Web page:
Review: Tampa by Alissa Nutting

 

 

Title: Tampa

Author: Alissa Nutting

Published: Faber & Faber August 2013

Status: Read from July 29 to 31, 2013 — I own a copy {Courtesy Allen & Unwin}

My Thoughts:

Inspired by the case of Debra Lafave, with whom Alissa Nutting attended high school, Tampa exposes the secret sexual obsession of twenty eight year old high school English teacher, Celeste Price.

It is the beginning of the school year and as each class files in, Celeste studies the male students carefully, looking for a boy, ‘undeniably male but not man’. It is fourteen year old Jack Patrick, with “[s]omething in his chin-length blond hair, in the diminutive leanness of his chest’ that captures her attention and whom she sets out to seduce.

Written in the first person, Nutting exposes Celeste as a narcissistic sociopath, with a sexual preference for young teenage boys. Driven by her insatiable desire she pursues Jack not for their mutual enjoyment, nor to forge an emotional connection, but to satisfy her all consuming lust. As a sociopath Celeste cares for no-one “Why did anyone pretend human relationships have value?” but is aware her proclivities would invite censure and so is careful to manage situations in order to allow herself some freedom. She drugs her husband, a police officer, to avoid his suspicion and his libido, drives Jack hours out of town for sex in her car, remains in an isolated classroom because it has a lock on the door.

Tampa is explicit, shockingly so, but not erotic from my perspective. If anything I felt slightly ill and my mind shied from any attempt to visualise the interactions between Celeste and Jack. It helps that Celeste is so emotionally detached, while Jack is lamenting it will be four years before he can marry Celeste, she is already, in part, considering her exit options for when his attractiveness to her wanes.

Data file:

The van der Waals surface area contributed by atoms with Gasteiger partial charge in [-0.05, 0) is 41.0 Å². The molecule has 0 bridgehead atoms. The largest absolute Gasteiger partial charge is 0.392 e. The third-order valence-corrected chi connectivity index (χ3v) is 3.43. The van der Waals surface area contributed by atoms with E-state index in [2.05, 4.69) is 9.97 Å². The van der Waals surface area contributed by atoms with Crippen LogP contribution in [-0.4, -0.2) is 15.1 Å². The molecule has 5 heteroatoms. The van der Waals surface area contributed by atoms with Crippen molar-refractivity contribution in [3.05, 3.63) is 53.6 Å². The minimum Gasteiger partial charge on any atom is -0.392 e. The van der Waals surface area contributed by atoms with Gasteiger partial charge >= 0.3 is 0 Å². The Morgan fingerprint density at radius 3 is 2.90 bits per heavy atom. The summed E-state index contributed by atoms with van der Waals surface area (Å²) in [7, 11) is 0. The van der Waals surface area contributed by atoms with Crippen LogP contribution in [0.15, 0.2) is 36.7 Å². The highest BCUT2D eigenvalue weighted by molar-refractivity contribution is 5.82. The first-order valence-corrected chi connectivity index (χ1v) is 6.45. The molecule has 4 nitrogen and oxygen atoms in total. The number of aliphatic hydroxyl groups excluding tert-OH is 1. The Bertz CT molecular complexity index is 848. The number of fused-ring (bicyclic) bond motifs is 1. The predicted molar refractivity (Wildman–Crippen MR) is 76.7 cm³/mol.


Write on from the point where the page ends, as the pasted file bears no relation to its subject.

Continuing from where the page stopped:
Nutting has said she wrote Tampa in part to expose the double standard society applies to the sexual proclivities of gender. Women responsible for the seduction of teenage boys consistently receive lighter sentences, and less censure, than men who prey on girls. Similarly girls are treated as vulnerable victims, cruelly exploited, while boys are generally viewed as less so.

“I was bikini clad, lounging on the hood of a spots car, my blond hair fanned back in the wind. “If you were a teenage male”, the commentator began, pointing a leering finger back at the photo [of Celeste], “would you call a sexual experience with her abuse?”

Though the issue is raised directly only briefly during Celeste’s trial, the story itself addresses the ideas in subtle ways. Buck, for example, doesn’t find anything remiss with Celeste giving his son personal attention outside of school hours, whereas a male teacher paying the same attention to a female student would immediately raise suspicion.